AGUADILLA, Puerto Rico — To understand how Puerto Rico's power authority has piled up $9 billion in debt, one need only visit this bustling city spread along a bay on the northwest coast.
Twenty years ago, it was just another town with dwindling finances and a less-than-promising future. Then, it went on a development spree, thanks to a generous — and some would say ill-considered — gift from the Puerto Rico Electric Power Authority.
Today, Aguadilla has 19 city-owned restaurants and a city-owned hotel, a water park billed as biggest in the Caribbean, a minor-league baseball stadium bathed in floodlights and a waterfront studded with dancing fountains and glimmering streetlights.
Most striking, perhaps, is the year-round ice-skating rink. Unique in a region where the winter temperature rarely drops below 70 degrees, the rink is complete with a disco ball, laser lights and pop music for after-hours revelry. Signs warn skaters not to wear shorts.
"Imagine how much it costs to have an ice-skating rink in the tropics," said Sergio Marxuach, policy director at the Center for a New Economy, a nonpartisan research group in San Juan.
And that's the catch. What most likely would be the biggest recurring expense for these attractions — electricity — costs Aguadilla nothing. It has been provided free for years by the power authority, known as PREPA.
In fact, the power authority has been giving free power to all 78 of Puerto Rico's municipalities, to many of its government-owned enterprises, even to some for-profit businesses — although not to its citizens. PREPA has done so for decades, even as it has sunk deeper and deeper in debt, borrowing billions just to stay afloat.
The free power dates from 1941, when the utility was established by the last Puerto Rico governor to be appointed by the president of the United States, Rexford Tugwell, a member of Franklin D. Roosevelt's brain trust. He contended that for electricity to benefit the people, it had to be owned by the people, and he created PREPA by nationalizing the handful of private electric companies then on the island.
Now, however, the island's government is running out of cash, facing a total debt of $72 billion and already defaulting on some bonds — and an effort is under way to limit the free electricity, which is estimated to cost the power authority hundreds of millions of dollars.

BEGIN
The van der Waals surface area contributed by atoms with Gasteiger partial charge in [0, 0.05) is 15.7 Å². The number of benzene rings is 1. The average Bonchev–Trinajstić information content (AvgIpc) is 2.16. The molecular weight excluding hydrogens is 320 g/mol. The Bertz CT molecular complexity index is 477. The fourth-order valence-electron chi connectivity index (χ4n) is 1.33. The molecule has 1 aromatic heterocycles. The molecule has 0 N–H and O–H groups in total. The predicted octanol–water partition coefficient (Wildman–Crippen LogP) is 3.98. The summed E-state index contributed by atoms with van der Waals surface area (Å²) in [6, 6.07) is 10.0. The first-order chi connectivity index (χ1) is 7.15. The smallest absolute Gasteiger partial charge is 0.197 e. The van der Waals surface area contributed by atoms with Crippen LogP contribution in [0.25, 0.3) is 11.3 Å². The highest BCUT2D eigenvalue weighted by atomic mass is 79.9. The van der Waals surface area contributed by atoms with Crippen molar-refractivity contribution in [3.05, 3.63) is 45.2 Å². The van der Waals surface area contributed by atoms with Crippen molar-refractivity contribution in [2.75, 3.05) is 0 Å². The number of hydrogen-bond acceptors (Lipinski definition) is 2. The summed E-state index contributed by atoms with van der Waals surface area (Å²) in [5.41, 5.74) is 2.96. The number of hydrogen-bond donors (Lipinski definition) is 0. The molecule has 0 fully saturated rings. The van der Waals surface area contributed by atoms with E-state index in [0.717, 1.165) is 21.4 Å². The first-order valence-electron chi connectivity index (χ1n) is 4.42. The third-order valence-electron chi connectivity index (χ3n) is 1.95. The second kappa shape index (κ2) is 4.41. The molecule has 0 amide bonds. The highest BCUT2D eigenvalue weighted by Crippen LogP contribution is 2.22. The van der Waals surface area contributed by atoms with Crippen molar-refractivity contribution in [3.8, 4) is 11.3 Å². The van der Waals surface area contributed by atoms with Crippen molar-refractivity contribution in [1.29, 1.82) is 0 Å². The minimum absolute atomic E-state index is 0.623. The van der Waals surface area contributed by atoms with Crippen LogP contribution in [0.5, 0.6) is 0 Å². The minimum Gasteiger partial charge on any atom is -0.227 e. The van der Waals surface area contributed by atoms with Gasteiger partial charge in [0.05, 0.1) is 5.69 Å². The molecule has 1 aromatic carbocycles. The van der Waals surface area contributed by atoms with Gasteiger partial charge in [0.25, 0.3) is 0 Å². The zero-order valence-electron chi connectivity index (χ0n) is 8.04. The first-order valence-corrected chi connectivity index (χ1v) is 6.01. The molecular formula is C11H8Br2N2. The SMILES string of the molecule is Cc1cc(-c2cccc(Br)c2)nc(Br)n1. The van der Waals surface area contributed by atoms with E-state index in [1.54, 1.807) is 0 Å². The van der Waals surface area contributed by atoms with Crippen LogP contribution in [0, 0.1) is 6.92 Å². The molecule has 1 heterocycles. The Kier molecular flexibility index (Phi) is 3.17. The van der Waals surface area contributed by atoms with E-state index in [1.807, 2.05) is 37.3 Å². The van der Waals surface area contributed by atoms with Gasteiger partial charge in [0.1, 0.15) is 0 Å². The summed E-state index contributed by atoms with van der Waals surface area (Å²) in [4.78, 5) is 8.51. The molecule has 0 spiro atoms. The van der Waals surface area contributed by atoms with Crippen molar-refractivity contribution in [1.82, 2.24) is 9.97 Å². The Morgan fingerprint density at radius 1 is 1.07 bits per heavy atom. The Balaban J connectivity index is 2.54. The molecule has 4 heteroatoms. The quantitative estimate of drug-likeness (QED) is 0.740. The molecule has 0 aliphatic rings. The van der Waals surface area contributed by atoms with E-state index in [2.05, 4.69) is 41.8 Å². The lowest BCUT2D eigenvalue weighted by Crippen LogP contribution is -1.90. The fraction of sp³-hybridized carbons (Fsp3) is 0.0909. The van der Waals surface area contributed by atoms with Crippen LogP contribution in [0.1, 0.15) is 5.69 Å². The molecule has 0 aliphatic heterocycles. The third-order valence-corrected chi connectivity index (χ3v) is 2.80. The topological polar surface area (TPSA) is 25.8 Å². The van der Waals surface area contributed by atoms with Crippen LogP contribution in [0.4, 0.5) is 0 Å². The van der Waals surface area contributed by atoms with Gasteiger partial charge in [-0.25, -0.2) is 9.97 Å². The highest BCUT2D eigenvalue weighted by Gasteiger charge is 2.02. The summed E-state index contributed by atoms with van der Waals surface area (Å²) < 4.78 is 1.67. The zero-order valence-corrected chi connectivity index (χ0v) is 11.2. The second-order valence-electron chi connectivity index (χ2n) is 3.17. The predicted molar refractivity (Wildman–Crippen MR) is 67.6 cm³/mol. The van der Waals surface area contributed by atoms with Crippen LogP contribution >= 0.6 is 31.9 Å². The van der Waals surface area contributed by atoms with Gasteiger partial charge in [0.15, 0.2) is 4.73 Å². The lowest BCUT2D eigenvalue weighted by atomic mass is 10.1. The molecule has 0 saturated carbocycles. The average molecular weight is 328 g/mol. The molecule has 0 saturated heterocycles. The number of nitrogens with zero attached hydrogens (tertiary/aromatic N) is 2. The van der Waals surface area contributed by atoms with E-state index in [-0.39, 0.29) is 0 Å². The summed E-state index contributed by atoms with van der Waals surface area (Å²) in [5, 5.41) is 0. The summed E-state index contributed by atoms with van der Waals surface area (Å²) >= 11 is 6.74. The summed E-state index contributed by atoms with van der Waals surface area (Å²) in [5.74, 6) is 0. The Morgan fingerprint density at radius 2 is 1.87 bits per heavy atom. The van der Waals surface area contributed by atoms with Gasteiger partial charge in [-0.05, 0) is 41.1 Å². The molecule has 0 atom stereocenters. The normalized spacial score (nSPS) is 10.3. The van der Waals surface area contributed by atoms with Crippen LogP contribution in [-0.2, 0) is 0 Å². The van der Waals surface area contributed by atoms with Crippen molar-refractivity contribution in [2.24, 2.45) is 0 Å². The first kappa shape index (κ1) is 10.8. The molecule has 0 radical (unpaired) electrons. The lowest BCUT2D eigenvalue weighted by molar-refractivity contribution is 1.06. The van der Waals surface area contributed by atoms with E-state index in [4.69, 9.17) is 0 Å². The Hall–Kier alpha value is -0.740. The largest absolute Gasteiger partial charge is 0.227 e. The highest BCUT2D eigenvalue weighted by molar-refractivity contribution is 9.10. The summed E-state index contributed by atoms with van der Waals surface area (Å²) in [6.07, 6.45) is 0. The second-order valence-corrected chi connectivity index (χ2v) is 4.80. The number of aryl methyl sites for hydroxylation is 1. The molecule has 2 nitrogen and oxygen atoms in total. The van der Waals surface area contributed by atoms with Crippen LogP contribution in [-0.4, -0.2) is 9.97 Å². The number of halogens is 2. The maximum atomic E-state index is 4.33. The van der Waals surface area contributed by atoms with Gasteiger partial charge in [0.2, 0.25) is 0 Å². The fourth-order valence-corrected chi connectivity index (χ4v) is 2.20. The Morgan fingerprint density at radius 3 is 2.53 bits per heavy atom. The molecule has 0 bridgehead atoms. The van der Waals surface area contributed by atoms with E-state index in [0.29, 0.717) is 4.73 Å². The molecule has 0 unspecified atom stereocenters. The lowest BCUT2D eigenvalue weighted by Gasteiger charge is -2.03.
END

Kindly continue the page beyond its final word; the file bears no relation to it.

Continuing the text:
But like many financial arrangements on the island, the free electricity is so tightly woven into the fabric of society that unwinding it would have vast ramifications and, some say, only worsen the plight of the people who live here.
"If the towns don't get free energy, they're going to have to pay for it by increasing their property taxes or something, so the people will end up paying," said Eduardo Bhatia, the president of the Puerto Rico Senate. Residents of the island are already upset about a recent sales tax increase to 11 percent from 7 percent, and a property tax increase now would cause an outcry. The last assessment was in 1958.
The free electrical power is just one example of PREPA's complex and paradoxical role in the economy here. Today, Bhatia will begin hearings to determine who and what is to blame for the power authority's larger problems, especially its ancient and inefficient power plants, among the last in North America to burn oil. Culprits are expected to include PREPA's secretive purchasing managers, elected officials who wasted money on natural gas pipelines that were scrapped and an institutional hostility to wind and solar power that is hard to fathom on a breezy island where the sun shines most days.
Carlos Méndez Martínez, the mayor of Aguadilla, said the city-owned attractions had turned Aguadilla's onetime deficit into a surplus and generated profits he uses to pay down debt, improve low-income housing and offer free wheelchairs and delivered meals to shut-ins. The profits have also allowed him to keep a 17-year-old promise not to raise taxes. Last year, he even paid a "dividend" to every man, woman and child in the city — a free ticket to the water park, which otherwise costs residents $20.